But you don’t sound like the sort of person I’d be spending any time with anyway, since about the time I became aware you liked a good “physical confrontation” or that you think that you can deal with ANY situation in which we are BOTH involved “as you see fit” is about the time I’d be choosing not to spend time with you.

SWMBO and I actually have it worked out. If push comes to shove, I occupy his attention until she can take him down from the back.

The same thing I’d do: nothing. Someone who’s willing to catcall is probably more likely than average to escalate a conflict.

I’d lock eyes with the person, and gain his attention. I’d maintain his attention without speaking, or making any threatening movements, and having no expression on my face. This would allow enough time for my female friend to leave.

If he chose to escalate things, I’d handle myself defensively, but I’m certainly not going to be the one who overtly escalates the situation. I’m a “put you on the ground long enough for me to escape” kind of fighter. I don’t care what happens, but I’m not interested in being hurt for your pride, or for mine.

I’ve been there before, and it’s never escalated to a fight. The other guy always gets loud and ornery, puffs his chest, displays his feathers, and roars and stomps his feet. But it never ends up with me or mine hurt.

Let me handle it as I feel is appropriate, but back my play. And please, if my man suddenly decided it was time for him to get into a fight, he wouldn’t be my man. I’m a grown girl, I can handle myself, and the best thing to do is get the fuck away. I don’t need my guy to get his ass beat, or to get into any kind of a fight. We’re almost forty, not grade-schoolers.

Anyway, if I think we should leave, then leave with me, if I choose to respond, stay with me, etc.

For the mostpart, I get where you’re coming from, except for what I quoted, but this is not a situation where you can have a huddle and discuss a mutually agreaable course of action. A decision has to be made on the spot, and anyone who doesn’t agree with that decision can alter their own actions accordingly - in your case, he makes things physical, and you keep walking.

I was in this very situation many years ago. My friend and I were walking our dates home from a party, and passed by a bar with a bunch of drunk guys standing out front. One of the drunks had some inappropriate words for my date, which we ignored, and continued on our way. Handled perfectly.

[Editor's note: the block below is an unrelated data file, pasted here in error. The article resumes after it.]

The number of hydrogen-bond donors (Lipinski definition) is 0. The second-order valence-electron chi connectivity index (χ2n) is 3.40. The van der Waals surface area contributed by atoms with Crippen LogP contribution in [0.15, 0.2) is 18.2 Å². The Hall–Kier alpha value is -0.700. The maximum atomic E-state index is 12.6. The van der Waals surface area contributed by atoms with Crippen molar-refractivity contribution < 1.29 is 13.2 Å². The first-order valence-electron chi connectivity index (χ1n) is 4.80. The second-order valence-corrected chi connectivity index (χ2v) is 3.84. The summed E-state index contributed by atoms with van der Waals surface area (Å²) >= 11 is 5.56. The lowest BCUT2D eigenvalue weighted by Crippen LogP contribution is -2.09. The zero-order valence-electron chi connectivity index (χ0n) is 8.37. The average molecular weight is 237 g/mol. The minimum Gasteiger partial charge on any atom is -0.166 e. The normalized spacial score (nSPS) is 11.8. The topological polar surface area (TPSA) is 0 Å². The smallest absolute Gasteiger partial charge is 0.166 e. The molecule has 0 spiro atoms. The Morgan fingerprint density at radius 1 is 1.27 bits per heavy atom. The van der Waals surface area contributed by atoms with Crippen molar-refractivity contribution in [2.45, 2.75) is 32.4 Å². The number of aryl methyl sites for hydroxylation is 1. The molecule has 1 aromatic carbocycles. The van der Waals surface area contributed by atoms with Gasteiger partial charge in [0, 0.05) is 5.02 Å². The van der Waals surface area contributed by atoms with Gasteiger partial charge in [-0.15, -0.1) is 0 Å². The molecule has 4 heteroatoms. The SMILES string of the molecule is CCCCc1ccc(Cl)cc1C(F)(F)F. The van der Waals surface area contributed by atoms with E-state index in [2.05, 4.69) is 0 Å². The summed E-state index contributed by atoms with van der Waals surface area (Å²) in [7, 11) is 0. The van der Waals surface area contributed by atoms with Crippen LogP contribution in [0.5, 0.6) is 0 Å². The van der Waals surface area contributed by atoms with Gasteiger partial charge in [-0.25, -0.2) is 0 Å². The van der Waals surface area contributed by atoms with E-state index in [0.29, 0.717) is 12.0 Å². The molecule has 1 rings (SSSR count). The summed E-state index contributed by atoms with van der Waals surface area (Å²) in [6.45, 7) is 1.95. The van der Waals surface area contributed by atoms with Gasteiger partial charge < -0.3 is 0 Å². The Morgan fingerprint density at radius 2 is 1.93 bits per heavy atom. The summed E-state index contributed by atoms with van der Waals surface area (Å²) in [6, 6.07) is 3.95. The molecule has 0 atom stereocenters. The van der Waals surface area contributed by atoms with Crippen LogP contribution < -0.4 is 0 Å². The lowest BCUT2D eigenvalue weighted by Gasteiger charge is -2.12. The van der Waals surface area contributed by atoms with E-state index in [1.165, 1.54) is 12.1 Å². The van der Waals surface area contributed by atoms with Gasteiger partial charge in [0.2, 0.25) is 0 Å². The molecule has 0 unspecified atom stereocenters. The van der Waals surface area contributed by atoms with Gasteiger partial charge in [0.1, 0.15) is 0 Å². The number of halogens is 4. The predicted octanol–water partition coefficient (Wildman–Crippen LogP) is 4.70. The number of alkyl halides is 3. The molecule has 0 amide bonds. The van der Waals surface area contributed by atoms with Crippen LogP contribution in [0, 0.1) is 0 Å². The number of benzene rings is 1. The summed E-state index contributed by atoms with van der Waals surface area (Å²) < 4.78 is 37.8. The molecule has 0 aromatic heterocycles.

…except that he followed us, and continued running his mouth. I turned to the other three in my party and said “Keep walking, I’ll catch up.”, then stopped and turned around to let the drunk catch up. My plan was to stall him briefly, put some distance between him and my friends, and then jog to catch up to them. He bumped into me agressively, at which point I said “That’s enough man. Go back to your friends over there, and we’ll be on our way.” He shoved me, and expressed an interest in fighting, which I politely declined. As I turned around to run and catch up with my friends, I found they were standing right there. :smack:

On one hand, my friends’ not following my instructions made matters worse, on the other hand, who am I to tell my date and her friend what to do in such a situation. I any case, their failure to follow my lead eliminated my escape option. The drunk had more friends nearby than I did, and I don’t think a fistfight is warranted in this situation, but the drunk kept shoving me and telling me to hit him. I walked backwards with each shove, until I ended up backed against something, at which point I shoved him back as hard as I could. He reeled and staggered from the shove, into another passing drunk. Passing drunk WTFs mouthy drunk, and a split second later, they’re punching out their differences, and we are happilly on our way. The police were on scene before we reached the end of the block.

My date thanked me for handling things, and I may have gotten a smooch out of it. :smiley:

To answer the OP: Words are words - keep walking, but if the agressor escalates things, the level of response increases proportionately.

Its an attitude thing, not an action thing.

I wouldn’t pay much heed to this kind of harrassment, but I also wouldn’t object to whatever my friend wanted to do. I don’t feel this kind of need to show a joint force, necessarily. My friends might disagree with me as to what’s the right response. If they wanted to leave, vs react verbally, as long as they didn’t do anything illegal, I’d be fine with it.

When I’ve been around a friend being verbally cat called, I haven’t done much. Mostly I give the rude fellow a glare, the kind of glare that mature teachers give unruly students to settle them down. I’ve never had one escalate on a friend so I don’t know exactly what I’d do.

When I’ve been with a friend and the target of the inappropriate behavior, my friends’ actions have varied. Some have just ignored it, some have done looks (my husband used to do a real good intimidating look). I think the most that ever happened was angry body language, standing up and making a fist at their side. Can’t remember that ever escalating either.

So probably my indifference to the reaction stems from my never having had a bad experience with it. If you have a friend, you could ask them if they’ve ever been in this sort of situation and, if so, did it end badly? How did their friend act when it went badly? Then, don’t do that. :slight_smile: